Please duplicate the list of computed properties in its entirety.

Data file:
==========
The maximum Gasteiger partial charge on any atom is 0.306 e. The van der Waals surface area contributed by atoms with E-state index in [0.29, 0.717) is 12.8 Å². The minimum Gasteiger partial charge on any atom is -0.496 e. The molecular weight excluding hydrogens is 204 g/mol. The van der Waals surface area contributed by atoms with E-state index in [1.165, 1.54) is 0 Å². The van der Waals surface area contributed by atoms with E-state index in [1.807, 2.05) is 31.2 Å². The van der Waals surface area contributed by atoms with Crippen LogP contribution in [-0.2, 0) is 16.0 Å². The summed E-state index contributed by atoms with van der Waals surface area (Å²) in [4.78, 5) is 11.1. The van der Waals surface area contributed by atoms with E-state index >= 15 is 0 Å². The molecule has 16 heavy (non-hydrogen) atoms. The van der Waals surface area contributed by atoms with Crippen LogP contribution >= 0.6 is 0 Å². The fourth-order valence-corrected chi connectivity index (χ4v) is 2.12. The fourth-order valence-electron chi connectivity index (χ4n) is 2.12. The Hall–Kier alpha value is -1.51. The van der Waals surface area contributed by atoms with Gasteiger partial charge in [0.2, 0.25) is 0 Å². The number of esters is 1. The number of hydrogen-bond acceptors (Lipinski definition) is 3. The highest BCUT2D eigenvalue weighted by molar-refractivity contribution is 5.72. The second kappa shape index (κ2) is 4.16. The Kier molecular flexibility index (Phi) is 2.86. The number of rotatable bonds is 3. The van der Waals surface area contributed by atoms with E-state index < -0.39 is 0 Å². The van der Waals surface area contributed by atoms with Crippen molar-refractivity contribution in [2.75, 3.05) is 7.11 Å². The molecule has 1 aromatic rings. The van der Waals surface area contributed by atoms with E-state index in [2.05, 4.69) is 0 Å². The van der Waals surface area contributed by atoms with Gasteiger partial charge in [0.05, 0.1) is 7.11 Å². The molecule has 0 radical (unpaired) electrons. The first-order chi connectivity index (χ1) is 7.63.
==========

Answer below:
The maximum Gasteiger partial charge on any atom is 0.306 e. The van der Waals surface area contributed by atoms with E-state index in [0.29, 0.717) is 12.8 Å². The minimum Gasteiger partial charge on any atom is -0.496 e. The molecular weight excluding hydrogens is 204 g/mol. The van der Waals surface area contributed by atoms with E-state index in [1.165, 1.54) is 0 Å². The van der Waals surface area contributed by atoms with E-state index in [1.807, 2.05) is 31.2 Å². The van der Waals surface area contributed by atoms with Crippen LogP contribution in [-0.2, 0) is 16.0 Å². The summed E-state index contributed by atoms with van der Waals surface area (Å²) in [4.78, 5) is 11.1. The van der Waals surface area contributed by atoms with E-state index >= 15 is 0 Å². The molecule has 16 heavy (non-hydrogen) atoms. The van der Waals surface area contributed by atoms with Crippen LogP contribution >= 0.6 is 0 Å². The fourth-order valence-corrected chi connectivity index (χ4v) is 2.12. The fourth-order valence-electron chi connectivity index (χ4n) is 2.12. The Hall–Kier alpha value is -1.51. The van der Waals surface area contributed by atoms with Gasteiger partial charge in [0.2, 0.25) is 0 Å². The number of esters is 1. The number of hydrogen-bond acceptors (Lipinski definition) is 3. The highest BCUT2D eigenvalue weighted by molar-refractivity contribution is 5.72. The second kappa shape index (κ2) is 4.16. The Kier molecular flexibility index (Phi) is 2.86. The number of rotatable bonds is 3. The van der Waals surface area contributed by atoms with E-state index < -0.39 is 0 Å². The van der Waals surface area contributed by atoms with Crippen molar-refractivity contribution in [2.75, 3.05) is 7.11 Å². The molecule has 1 aromatic rings. The van der Waals surface area contributed by atoms with E-state index in [2.05, 4.69) is 0 Å². The van der Waals surface area contributed by atoms with Gasteiger partial charge in [0.05, 0.1) is 7.11 Å². The molecule has 0 radical (unpaired) electrons. The first-order chi connectivity index (χ1) is 7.63.